The Crestone Eagle • May, 2021
Skies Over Crestone: May 2021
by Kim Malville
This is the month of Mercury and the moon. Mercury will appear and the moon will become bloody in a total eclipse in the early morning of May 26.
May 3: Just as the sky is darkening, some 45 minutes after sunset, look to the west to see Mercury, the most elusive of our naked eye planets. Beneath it you might spot Venus
May 12: Both Venus and Mercury will be easily visible soon after sunset. A tiny sliver of a crescent moon may be visible below Venus
May 13: The crescent moon will have moved next to Mercury.
May 15: There is another planet in the sky, Mars, and the moon will have moved next to it.
May 26: This is a special day for the moon. It is a large, super full moon very bright and beautiful until it enters the earth shadow. The first clearly visible darkning will be around 3:44am in Crestone and it will be fully covered by our shadow by 5:18. The shadow of the earth contains all the sunsets and all the sunrises at that time. Those rose-colored skies transfer their colors into the shadow producing sometimes a bloody red moon, which can be scary. It is really different from a total solar eclipse when suddenly an entirely different aspect appears in the form of the pearly white corona. For ancient cultures that worshipped the sun and viewed it as a god, an eclipse would have been an incredible revelation about a side of the sun they had not imagined. A lunar eclipse, when the moon become covered with red, might reveal another dangerous feature of the moon god.
Duration of eclipse: 3 hours, 3 minutes, 58 seconds
Duration of totality: 14 minutes, 28 seconds
Penumbral eclipse begins: 2:47:39am
Partial eclipse begins: 3:44:58am
Full eclipse begins: 5:11:26am
Maximum eclipse: 5:18:42am
Full eclipse ends: 5:25:54am
May 28: Mercury comes within striking distance of Venus, about half of a degree at their closest.
The shadow of a giant black hole
The galaxy known as M87 in the constellation of Virgo, at a distance of 55 million light years, contains one of the biggest black holes yet detected. Photographs of the shadow of the black hole were published two years ago showing its glowing sheath of hot gas, heated to incidence by the squeeze of the powerful gravitational field reaching out from the black hole. We can’t see the black hole itself, only its shadow as it lies in front of the hot gas. It’s not like a planet that reflects light. The black hole absorbs light. If one used a search light to spot it, all the light would be sucked in. Fortunately for us, unlike Dracula, the black hole has a shadow. That shadow is immense, larger than our solar system and long enough to reach us 55 million light years away. It is a strange and mind-boggling realization that we lie in the immense shadow of a black hole similar to the shadow of the earth that the moon will enter on May 26.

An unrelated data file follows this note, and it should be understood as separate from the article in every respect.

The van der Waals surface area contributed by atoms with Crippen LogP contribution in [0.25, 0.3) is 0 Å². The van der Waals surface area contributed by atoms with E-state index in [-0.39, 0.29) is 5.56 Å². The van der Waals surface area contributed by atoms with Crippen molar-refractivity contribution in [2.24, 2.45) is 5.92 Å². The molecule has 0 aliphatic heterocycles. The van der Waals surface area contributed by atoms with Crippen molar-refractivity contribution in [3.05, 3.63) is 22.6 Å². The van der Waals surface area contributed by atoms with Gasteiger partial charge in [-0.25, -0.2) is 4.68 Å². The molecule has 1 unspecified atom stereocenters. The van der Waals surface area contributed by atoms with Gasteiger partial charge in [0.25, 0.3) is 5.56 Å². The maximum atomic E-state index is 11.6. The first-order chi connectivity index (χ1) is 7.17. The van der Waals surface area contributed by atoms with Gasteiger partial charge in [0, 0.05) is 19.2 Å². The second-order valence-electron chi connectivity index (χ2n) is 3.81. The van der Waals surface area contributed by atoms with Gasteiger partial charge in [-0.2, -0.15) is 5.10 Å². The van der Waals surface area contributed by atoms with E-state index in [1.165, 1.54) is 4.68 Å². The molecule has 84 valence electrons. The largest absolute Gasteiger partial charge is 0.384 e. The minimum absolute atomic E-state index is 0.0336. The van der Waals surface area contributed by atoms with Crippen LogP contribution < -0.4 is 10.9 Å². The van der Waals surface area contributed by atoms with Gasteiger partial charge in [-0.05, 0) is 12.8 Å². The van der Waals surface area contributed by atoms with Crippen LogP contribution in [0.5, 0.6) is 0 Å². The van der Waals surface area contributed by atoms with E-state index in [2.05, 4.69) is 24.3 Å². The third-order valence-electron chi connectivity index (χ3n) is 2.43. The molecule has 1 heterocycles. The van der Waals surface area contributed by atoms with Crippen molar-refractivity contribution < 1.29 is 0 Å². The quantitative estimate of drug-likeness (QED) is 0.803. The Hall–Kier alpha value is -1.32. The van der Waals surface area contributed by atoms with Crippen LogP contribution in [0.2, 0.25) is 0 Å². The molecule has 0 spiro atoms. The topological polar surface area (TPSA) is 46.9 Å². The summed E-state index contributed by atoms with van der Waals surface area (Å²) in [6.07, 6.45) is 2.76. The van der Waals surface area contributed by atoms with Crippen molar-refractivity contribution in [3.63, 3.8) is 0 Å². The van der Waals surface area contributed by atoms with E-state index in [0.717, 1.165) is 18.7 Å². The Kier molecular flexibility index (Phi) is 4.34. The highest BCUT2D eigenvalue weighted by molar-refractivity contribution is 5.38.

Some two years ago on 10 April, 2019, the Event Horizon Telescope team produced the first picture of the inner regions of a supermassive black hole, and even the skeptics could see for themselves that black holes really do exist. Then, less than two years later, on 10 March, 2021, a stunning new picture was released showing the curved magnetic fields in the gas surrounding the black hole. It is stunning because of the beautiful, finely combed magnetic field lines, associated with something so powerful, violent, and dangerous. It eats some 90 earths each day! Everything about it is immense. Its spinning motion produces a powerful magnetic field that dominates the space around it. It contains the remains of over 2 billion stars. The glowing space around the dark shadow is several times the size of solar system.
Some is constantly falling inward, but some cannot reach the black hole because of these magnetic fields wrapped around it. It slides along those magnetic fields until it reaches the poles. Some goes in but other is flung out at speeds close to the speed of light in a jet of hot electrons and protons.
That jet appearing in the figure is 6000 light years long and contains hot electrons and protons rocketing outward from M87’s black hole. Astronomers think such jets are the source of the highest-energy cosmic rays, particles that zoom through the universe at nearly the speed of light.
These jets manage to transport energy released by the black hole out to the rest of the universe lake like a huge power cord. Some of that energy spewed out from the end of that 5000-light-year-long power cord has reached us as cosmic rays, having taken 55 million years to make the journey across space.
The Event Horizon Telescope that managed to capture this image links radio telescopes around the world to form a virtual telescope the size of Earth. There are now 11 telescopes, from the South Pole to a new one on the summit of the Greenland Ice Sheet. The project gathers data only during a short window in the Northern Hemisphere spring each year, when the weather tends to be good at its various observing sites. We are hoping for more this spring.